Imbolc is an old European festival traditionally celebrated February 2nd. In Catholic tradition this date is known as Candlemas, and is sacred to Saint Brigid. In popular culture it has come down to us as Groundhog’s Day. This holiday marks the first stirring of the seeds, deep within the womb of earth. Nature is beginning to wake up. The days are visibly longer. There is a sense of freshness in the air, and a feeling of possibility. Imbolc is the traditional time to set new intentions and begin new projects for the coming year.
My intention for this year is to “Make a difference to someone every day.” This does not mean I have to cure someone of an obscure disease, or give a million dollars to my favorite charity, or write a best-selling book so beautifully written it makes people weep.
About a month ago I read this wonderful blog post about how we all can make a positive difference in others’ lives – in small ways. The title is “52 Baby Steps To Living a More Compassionate Life” by Judy Dunn. Here’s the link.
We often think “but I’m just one person” when faced with the numerous and enormous problems of the world. Words have power, so take the “just” out of that sentence. “I am One Person” is much better. It doesn’t matter how small your actions or words are. They still matter. It doesn’t matter who you are, or even how old you are. Here are two true stories that illustrate this.
Last Christmas my 9-year-old granddaughter received two $25 gift cards as presents. A few days after Christmas she and her father went shopping so she could spend her gift cards. She had it all planned out what she would buy. On the way to the store they were stopped at a red light and by the side of the road was a homeless man with a cardboard sign. She spoke up and asked her dad if he would pull over so she could give the man one of her gift cards. Her father, who knew how much she was looking forward to spending her money, was amazed – and proud. The homeless man was also amazed – and grateful. When complimented on her generosity, my granddaughter shrugged. “He needed it more than me,” she said.
Here’s a companion story, told to me by a friend. My friend and her 90-year-old mother were taking a drive and stopped at a diner for lunch. Her mother, whose name is Vera (a beautiful name which means “truth”) was always happy to get out and see what was going on in the world. She is a person who has always found life fascinating, which is probably one of the reasons for her longevity. At the diner Vera saw a young man sitting at a nearby table. He was scruffy with not-quite-clean clothes, a tired face, and a guitar leaning against his legs as he hunched over a cup of coffee. “We should buy that young man some food,” Vera said to her daughter. “He looks hungry.” Her daughter agreed, but said she wasn’t sure how to go about doing so.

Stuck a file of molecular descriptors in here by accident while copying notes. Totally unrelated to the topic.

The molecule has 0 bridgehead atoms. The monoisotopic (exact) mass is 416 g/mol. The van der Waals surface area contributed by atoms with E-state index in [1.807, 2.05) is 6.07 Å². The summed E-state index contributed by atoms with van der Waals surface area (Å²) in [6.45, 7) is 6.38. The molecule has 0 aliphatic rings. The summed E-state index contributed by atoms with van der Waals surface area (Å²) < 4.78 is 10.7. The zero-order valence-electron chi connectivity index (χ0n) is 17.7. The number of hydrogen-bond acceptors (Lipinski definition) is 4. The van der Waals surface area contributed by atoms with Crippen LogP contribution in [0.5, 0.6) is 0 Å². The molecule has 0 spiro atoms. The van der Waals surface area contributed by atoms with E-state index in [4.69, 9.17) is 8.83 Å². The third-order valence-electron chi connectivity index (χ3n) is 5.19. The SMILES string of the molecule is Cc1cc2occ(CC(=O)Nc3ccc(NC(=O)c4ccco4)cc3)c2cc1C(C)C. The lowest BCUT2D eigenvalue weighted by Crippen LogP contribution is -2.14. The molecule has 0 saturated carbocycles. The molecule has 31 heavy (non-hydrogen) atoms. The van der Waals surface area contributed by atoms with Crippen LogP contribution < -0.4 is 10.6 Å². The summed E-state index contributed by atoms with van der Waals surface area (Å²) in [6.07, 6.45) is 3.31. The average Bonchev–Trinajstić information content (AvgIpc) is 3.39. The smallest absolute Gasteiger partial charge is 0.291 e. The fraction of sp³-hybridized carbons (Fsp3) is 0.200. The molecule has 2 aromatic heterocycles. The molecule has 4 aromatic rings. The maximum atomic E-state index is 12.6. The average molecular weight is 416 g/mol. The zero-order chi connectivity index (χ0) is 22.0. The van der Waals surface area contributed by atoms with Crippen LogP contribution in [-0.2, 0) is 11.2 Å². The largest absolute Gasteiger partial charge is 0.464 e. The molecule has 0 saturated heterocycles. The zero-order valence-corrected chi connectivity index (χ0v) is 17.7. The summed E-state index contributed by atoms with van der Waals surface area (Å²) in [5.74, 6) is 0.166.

Vera showed her how. She simply got up, walked over to the young man’s table (using her walker) and said, “You remind me so much of my son. He plays the guitar and when he was young he used to take it with him when he traveled. I’d like to buy you lunch because seeing you brought this memory back.”
See how she did that? Her offer held no condescension, no pity, just gratitude and fellow-feeling. What a wonderful woman Vera is. I’m grateful to her, just for being her.
The young man accepted her offer, of course. One cannot turn down a 90-year-old woman. “Can I play you a song?” he asked. He too wanted to make a difference.
Everyone can make a difference – the young and the old, from nine to ninety. These are the kinds of differences I want to make this year.